Now, motorbikes and their smaller siblings - scooters - are all the rage. And along with this gradual change in attitude, insurers are suddenly falling over themselves to offer special deals to this segment of the market.
It's hardly surprising insurers should feel this way. Sales of motorbikes and scooters rocketed by more than 25 per cent to almost 60,000 in 1996 and are set to do even better this year. One dealer who has found himself in clover is Kevin Braithwaite, owner of Two Wheeled Engineering, in Mansfield, Nottinghamshire."The last few months have been hectic," he says, "although things appear to have slowed down a bit after the summer. But we are still doing a lot of business in spare parts."
One feature of today's motorbike and scooter scene is the reappearance of an older generation of thirty- and fortysomethings. For insurers, this is the market to tap. Older riders are considered less likely to have accidents, are more likely to be weekend riders than commuters, and more prepared to invest in proper safety measures to protect their investment. Suddenly, after years of high premiums, bike riders are beginning to benefit.
Norwich Union, one of the UK's largest bike insurers, recently added a fifth year to its existing four-year no-claims bonus.
The potential savings mean that a Yamaha FZR600 rider over the age of 30, whose previous best quote from NU would have been pounds 490, can cut the bill to pounds 409 with a 50 per cent no-claims discount. A Piaggio Typhoon rider, whose four-year discount involved premiums of pounds 179, could shave pounds 30 off that with a 50 per cent bonus.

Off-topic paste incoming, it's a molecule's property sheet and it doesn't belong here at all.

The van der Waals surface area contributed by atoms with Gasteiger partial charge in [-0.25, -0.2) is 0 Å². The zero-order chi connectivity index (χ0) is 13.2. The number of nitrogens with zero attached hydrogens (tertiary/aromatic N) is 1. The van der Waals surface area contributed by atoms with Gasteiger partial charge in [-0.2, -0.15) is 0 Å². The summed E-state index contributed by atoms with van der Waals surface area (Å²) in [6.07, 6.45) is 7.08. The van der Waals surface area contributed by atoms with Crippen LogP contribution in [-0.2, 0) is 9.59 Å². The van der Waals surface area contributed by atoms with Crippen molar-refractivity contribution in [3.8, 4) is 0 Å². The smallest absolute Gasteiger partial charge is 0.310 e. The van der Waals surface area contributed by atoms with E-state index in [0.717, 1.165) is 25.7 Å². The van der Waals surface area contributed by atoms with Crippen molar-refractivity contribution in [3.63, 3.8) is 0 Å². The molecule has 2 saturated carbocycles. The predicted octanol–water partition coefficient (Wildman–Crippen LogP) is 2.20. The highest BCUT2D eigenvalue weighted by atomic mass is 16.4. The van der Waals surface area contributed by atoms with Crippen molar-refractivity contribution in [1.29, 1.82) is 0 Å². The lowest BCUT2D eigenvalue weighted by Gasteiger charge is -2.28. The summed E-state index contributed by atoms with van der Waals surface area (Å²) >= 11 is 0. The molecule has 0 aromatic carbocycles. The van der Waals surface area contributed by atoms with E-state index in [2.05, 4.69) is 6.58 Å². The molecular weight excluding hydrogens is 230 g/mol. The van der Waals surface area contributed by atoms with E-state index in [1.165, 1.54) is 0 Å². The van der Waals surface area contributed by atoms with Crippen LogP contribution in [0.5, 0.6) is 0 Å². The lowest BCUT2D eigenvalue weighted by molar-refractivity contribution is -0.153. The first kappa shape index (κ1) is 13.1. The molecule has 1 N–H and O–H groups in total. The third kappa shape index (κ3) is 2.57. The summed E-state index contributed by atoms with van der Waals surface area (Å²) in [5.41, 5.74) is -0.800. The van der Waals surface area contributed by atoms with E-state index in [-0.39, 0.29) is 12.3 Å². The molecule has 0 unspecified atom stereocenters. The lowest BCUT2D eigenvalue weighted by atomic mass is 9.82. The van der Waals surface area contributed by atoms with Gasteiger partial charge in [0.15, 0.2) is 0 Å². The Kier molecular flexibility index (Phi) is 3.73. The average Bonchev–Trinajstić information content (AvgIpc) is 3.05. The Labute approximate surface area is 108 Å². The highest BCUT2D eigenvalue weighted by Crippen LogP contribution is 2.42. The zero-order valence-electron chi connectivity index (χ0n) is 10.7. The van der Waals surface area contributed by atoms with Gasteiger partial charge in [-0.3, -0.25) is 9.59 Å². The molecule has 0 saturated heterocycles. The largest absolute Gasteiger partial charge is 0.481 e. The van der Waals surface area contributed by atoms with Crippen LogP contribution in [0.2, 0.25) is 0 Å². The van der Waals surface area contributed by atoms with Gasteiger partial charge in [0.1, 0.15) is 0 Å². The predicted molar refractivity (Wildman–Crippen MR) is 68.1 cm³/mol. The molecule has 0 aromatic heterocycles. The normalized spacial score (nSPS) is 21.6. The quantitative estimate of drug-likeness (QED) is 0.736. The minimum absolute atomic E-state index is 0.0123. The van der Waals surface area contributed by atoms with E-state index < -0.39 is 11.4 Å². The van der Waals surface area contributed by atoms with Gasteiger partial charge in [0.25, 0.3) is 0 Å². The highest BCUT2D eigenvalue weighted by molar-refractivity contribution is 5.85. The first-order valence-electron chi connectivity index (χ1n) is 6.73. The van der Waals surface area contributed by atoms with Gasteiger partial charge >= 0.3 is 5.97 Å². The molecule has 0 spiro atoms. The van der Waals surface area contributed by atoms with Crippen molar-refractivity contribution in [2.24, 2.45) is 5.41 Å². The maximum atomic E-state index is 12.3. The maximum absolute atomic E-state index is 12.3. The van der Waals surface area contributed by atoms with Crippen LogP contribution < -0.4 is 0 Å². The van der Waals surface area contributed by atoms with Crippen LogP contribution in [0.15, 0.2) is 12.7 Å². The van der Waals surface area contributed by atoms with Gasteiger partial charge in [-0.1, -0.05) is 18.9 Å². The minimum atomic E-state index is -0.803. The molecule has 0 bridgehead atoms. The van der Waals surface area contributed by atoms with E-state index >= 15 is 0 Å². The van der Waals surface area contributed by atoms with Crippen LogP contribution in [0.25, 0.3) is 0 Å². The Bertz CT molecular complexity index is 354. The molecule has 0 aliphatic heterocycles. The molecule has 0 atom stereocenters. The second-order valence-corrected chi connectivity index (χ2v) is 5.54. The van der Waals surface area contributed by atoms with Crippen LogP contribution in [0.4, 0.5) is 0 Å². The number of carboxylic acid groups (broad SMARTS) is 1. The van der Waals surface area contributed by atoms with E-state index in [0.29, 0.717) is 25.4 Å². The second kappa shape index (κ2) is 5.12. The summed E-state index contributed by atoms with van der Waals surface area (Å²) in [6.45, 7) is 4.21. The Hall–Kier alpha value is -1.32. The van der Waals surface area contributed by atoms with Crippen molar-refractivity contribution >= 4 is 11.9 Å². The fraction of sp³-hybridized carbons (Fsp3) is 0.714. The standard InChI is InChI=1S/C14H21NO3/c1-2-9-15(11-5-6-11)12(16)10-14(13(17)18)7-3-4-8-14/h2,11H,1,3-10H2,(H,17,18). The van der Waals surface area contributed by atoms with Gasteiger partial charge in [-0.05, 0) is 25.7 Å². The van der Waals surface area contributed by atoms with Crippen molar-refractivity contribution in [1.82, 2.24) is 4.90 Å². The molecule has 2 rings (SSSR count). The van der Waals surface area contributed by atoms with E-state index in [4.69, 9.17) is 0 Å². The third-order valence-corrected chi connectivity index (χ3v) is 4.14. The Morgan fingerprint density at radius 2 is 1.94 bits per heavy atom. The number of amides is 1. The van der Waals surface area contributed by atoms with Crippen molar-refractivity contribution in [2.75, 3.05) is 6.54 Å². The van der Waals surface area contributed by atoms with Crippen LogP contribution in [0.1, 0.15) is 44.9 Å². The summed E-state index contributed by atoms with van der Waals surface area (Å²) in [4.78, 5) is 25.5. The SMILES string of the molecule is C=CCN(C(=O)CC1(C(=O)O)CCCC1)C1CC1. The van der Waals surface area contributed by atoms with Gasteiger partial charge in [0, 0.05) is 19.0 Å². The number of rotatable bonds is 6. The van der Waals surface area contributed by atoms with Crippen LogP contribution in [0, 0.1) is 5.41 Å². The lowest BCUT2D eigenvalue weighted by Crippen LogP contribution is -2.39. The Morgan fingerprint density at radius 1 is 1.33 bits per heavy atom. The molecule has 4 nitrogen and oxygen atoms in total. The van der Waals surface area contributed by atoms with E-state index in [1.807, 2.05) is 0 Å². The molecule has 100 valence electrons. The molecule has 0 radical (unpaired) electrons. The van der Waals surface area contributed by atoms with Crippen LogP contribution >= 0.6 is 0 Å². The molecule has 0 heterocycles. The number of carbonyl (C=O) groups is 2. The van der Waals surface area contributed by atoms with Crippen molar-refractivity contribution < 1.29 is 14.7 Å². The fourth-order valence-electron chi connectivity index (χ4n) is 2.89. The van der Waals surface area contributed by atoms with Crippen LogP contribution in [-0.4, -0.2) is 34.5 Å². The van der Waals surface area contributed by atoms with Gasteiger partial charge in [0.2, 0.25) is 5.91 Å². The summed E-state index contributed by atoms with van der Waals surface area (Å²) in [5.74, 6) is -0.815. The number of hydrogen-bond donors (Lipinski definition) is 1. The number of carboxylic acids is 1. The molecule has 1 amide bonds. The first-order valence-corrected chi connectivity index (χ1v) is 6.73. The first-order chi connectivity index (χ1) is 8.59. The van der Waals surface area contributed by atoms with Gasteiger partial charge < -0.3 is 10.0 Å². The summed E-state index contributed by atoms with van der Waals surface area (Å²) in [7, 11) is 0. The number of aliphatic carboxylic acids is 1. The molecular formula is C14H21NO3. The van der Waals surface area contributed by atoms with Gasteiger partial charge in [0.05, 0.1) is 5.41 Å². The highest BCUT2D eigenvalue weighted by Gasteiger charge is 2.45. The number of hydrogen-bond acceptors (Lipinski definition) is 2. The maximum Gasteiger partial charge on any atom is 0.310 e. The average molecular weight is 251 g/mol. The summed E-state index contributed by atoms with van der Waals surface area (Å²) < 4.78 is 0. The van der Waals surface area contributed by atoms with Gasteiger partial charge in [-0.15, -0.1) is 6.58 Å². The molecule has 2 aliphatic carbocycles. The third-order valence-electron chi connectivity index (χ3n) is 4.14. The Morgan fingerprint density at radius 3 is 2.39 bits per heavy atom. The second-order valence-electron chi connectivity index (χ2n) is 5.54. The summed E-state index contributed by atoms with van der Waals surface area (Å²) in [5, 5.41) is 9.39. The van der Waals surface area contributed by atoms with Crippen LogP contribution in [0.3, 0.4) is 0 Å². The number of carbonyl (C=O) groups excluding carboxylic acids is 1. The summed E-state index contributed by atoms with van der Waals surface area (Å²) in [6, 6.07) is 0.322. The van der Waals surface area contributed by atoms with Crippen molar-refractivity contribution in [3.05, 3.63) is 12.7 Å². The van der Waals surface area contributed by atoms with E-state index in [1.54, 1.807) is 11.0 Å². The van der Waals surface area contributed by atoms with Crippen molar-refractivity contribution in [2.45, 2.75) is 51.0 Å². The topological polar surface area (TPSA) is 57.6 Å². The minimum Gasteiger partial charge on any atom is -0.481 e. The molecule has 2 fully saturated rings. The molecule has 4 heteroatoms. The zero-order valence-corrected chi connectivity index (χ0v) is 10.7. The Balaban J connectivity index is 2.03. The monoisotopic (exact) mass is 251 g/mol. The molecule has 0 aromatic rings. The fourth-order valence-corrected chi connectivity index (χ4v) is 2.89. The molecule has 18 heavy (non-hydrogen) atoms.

A spokesman says: "Our analysis shows that if people make it to five years without making a claim, the chances of doing so in subsequent years is likely to be even greater. We felt our premiums ought to reflect that fact."
Eagle Star, another well-known bike insurer, is also aiming to attract new policyholders by, for example, offering introductory discounts of up to 20 per cent or more if riders are prepared to take advanced riding exams. Among the services on offer through Eagle Star is the option to take out six-month cover rather than for 12 months.
One new feature of the motorbike insurance market, formerly confined to cars, is the entry of telephone-based firms who are able to either underwrite the risk themselves or find a suitably cheap policy from a panel which includes many different insurers.
Premium Search, an independent broker, began offering cover last month after receiving hundreds of calls every week from bike riders who contacted the company because of its highly competitive motor and home contents cover. Philip da Silva, a director at Premium Search, says: "We felt that we can offer a competitive quote to riders 24 hours a day, 365 days a year. In our case, we not only offer quotations but can also process claims and provide support through our helpline."
However, specialist brokers warn that standard insurers' policies are not always the cheapest. Carole Nash, the specialist motorcycle insurance broker, points out that in many cases, minor modifications to a bike can invalidate cover. Limited mileage or classic bike cover can often be far cheaper than standard versions on offer from most providers.
For scooterists, policies on offer from Scooter Plus are often the cheapest, as is Bennetts, another well-known broker.
Finally, it is worth remembering that many motorcycle manufacturers offer their cheaper insurance policies designed specifically for their own machines. This includes Peugeot, Piaggio, Aprilia, Suzuki, Honda and Yamaha. The chances are they can cut hundreds of pounds off the cost of your covern
Piaggio 16-Plus 0345 697118; Carole Nash 0161-9801305; Bennetts 01203 559669; Scooter Plus (MC Edwards) 01536 510100; Mitchell & Partners 0171- 272 7661; Yamaha 01932 358121; Honda 0181-7469292; Suzuki 01892 535411; Aprilia 01708 768613; Peugeot 01252 336568; Premium Search 0990 134920; Hastings Direct 01424 735735; Norwich Union and Eagle Star policies sold through insurance brokers.